Caring for Your New Ball Python
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Ball Python Factoids

Origin

The savannas of West Africa

Sexual Differences

Males have longer “spurs” theoretically

Temperature

80o to 90o days. 10o cooler at night. 

Attitude

Reserved.  Not a biter.  Balls up when scared.

Schedule

Nocturnal. Eats in late evening – once a week.

Substrate

Carpet.  Make sure it’s easy to clean.

Security

Needs a hide box.  This is a must for feeding.

Foods

Rodents.  Feed weekly.

Supplements

None needed

Cleaning Schedule

Weekly usually suffices

Breeding Age

Starts around 2 to 3 years

Gestation Period

3 to 4 months

Brood Size

6 to 10. Female “incubates” them 2 months

Breeding Comments

Usually needs a “cool period” trigger


LA
Six two-week-old ball pythons.  Pretty obvious why they call them "ball" pythons.

LA
When they feel threatened, this is their typical reaction.

LA
Typical ball python fan.

LA
Because they rarely bite, you can trust ball pythons around children.

LA
And if you're giving a talk on snakes, ball pythons make good "touchable" props.


Origins:  Ball pythons often come to pet shops directly from Africa.  These wild-caught balls usually carry numerous ticks and internal parasites.  They often refuse to eat – ever.  Imported balls sell very cheaply.  The best ball pythons are those spawned and raised right here in Iowa.  Naturally, these home-raised ball pythons cost more.  However, they eat well and rarely develop the problems common in imports.  They do cost at least twice as much as the imports.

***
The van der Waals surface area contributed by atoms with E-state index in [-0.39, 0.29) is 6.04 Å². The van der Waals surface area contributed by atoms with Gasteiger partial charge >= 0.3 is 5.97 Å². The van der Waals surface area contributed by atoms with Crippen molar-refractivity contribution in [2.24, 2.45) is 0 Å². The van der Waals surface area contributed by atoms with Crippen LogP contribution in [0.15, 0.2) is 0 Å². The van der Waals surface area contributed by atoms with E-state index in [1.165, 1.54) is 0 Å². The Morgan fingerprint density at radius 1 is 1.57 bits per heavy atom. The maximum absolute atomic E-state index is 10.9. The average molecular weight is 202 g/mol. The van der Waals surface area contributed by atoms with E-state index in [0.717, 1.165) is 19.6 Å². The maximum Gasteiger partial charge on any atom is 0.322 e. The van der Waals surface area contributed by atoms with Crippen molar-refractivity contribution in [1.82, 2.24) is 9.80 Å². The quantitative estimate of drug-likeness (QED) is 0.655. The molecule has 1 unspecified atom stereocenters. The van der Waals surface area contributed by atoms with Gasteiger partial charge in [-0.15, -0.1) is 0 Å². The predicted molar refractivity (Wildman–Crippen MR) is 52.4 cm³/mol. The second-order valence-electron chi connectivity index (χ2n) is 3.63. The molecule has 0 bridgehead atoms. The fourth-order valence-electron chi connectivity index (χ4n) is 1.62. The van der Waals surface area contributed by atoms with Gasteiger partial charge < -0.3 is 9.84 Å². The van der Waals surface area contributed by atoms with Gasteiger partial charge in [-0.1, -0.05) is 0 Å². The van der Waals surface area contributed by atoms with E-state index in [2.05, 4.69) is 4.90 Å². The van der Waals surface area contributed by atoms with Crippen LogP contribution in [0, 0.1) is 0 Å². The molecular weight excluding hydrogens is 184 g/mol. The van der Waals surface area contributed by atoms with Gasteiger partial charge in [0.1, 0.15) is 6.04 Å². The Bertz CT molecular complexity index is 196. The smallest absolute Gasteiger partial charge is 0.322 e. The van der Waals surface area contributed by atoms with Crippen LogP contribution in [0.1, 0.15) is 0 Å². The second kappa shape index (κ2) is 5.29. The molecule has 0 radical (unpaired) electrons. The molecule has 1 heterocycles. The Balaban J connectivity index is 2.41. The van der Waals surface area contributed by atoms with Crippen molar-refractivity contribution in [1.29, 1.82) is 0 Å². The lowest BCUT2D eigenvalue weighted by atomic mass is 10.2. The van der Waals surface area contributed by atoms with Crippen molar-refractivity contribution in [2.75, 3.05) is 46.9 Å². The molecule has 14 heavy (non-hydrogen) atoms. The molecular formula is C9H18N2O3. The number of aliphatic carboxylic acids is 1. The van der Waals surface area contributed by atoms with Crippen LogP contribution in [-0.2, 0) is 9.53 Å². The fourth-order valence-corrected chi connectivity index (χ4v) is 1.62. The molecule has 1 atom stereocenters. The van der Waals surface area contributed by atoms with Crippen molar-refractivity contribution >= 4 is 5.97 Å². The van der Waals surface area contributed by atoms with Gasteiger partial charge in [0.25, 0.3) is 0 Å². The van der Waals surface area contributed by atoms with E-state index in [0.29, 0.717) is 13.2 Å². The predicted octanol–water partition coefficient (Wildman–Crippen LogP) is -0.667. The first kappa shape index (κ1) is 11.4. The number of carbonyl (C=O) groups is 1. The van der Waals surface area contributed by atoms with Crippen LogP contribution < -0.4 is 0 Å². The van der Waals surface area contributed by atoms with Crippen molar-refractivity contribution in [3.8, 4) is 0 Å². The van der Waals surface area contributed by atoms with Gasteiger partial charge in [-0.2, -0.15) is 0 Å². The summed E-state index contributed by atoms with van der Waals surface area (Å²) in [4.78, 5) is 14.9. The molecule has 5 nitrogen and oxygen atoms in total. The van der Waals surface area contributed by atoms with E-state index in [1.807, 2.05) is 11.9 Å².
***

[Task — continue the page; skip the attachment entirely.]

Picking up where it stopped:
Cage:  You can keep your ball python in a 10-gallon aquarium for a while.  We recommend larger quarters so they get the exercise they need.  Balls prefer evening and night exercise periods.  They rack out during the day. 

Hide Box.  Always provide a hide box.  At the very minimum, give your ball python a cardboard box with a hole in it. You can do better than that esthetically.

 

LA
And March can trigger ball python breeding also.

Temperature:  Ball pythons prefer 80o to 90o days.  Keep them 10o cooler at night.  When the temp falls into the low 70s, they usually stop eating.  The lower temp feels like winter (Dec and Jan) in Africa and can trigger brumation (and breeding).